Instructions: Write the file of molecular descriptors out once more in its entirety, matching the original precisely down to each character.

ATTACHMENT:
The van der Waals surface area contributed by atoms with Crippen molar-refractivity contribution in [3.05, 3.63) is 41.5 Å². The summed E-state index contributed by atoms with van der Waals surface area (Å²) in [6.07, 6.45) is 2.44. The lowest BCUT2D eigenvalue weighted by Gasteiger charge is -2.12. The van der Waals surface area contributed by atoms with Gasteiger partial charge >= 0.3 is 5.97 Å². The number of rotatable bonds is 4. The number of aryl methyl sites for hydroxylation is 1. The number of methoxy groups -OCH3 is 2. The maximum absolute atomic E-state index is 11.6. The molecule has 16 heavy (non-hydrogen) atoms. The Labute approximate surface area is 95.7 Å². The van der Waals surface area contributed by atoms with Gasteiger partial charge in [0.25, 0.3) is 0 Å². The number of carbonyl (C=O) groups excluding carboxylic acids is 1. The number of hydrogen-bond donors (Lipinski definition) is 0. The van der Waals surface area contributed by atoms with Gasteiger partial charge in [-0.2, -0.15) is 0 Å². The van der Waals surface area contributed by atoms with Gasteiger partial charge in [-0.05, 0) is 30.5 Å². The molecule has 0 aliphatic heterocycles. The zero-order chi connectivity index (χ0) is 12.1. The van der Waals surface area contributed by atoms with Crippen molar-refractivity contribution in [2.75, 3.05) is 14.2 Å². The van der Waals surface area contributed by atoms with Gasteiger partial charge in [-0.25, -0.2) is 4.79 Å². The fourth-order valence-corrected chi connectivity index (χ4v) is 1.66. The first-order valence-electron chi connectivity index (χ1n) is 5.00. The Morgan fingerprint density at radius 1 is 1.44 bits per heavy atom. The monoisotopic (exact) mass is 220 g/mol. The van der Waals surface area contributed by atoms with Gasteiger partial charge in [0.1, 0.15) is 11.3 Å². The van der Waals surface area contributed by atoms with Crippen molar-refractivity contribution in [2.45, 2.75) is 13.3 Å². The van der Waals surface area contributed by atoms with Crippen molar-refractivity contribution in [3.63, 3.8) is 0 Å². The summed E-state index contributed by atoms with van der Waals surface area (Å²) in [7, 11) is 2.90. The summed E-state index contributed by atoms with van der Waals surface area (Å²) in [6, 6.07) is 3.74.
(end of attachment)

The van der Waals surface area contributed by atoms with Crippen molar-refractivity contribution in [3.05, 3.63) is 41.5 Å². The summed E-state index contributed by atoms with van der Waals surface area (Å²) in [6.07, 6.45) is 2.44. The lowest BCUT2D eigenvalue weighted by Gasteiger charge is -2.12. The van der Waals surface area contributed by atoms with Gasteiger partial charge >= 0.3 is 5.97 Å². The number of rotatable bonds is 4. The number of aryl methyl sites for hydroxylation is 1. The number of methoxy groups -OCH3 is 2. The maximum absolute atomic E-state index is 11.6. The molecule has 16 heavy (non-hydrogen) atoms. The Labute approximate surface area is 95.7 Å². The van der Waals surface area contributed by atoms with Gasteiger partial charge in [0.25, 0.3) is 0 Å². The number of carbonyl (C=O) groups excluding carboxylic acids is 1. The number of hydrogen-bond donors (Lipinski definition) is 0. The van der Waals surface area contributed by atoms with Gasteiger partial charge in [-0.2, -0.15) is 0 Å². The van der Waals surface area contributed by atoms with Gasteiger partial charge in [-0.05, 0) is 30.5 Å². The molecule has 0 aliphatic heterocycles. The zero-order chi connectivity index (χ0) is 12.1. The van der Waals surface area contributed by atoms with Crippen molar-refractivity contribution in [2.75, 3.05) is 14.2 Å². The van der Waals surface area contributed by atoms with Gasteiger partial charge in [-0.25, -0.2) is 4.79 Å². The fourth-order valence-corrected chi connectivity index (χ4v) is 1.66. The first-order valence-electron chi connectivity index (χ1n) is 5.00. The Morgan fingerprint density at radius 1 is 1.44 bits per heavy atom. The monoisotopic (exact) mass is 220 g/mol. The van der Waals surface area contributed by atoms with Gasteiger partial charge in [0.1, 0.15) is 11.3 Å². The van der Waals surface area contributed by atoms with Crippen molar-refractivity contribution in [2.45, 2.75) is 13.3 Å². The van der Waals surface area contributed by atoms with Crippen molar-refractivity contribution in [3.63, 3.8) is 0 Å². The summed E-state index contributed by atoms with van der Waals surface area (Å²) in [7, 11) is 2.90. The summed E-state index contributed by atoms with van der Waals surface area (Å²) in [6, 6.07) is 3.74.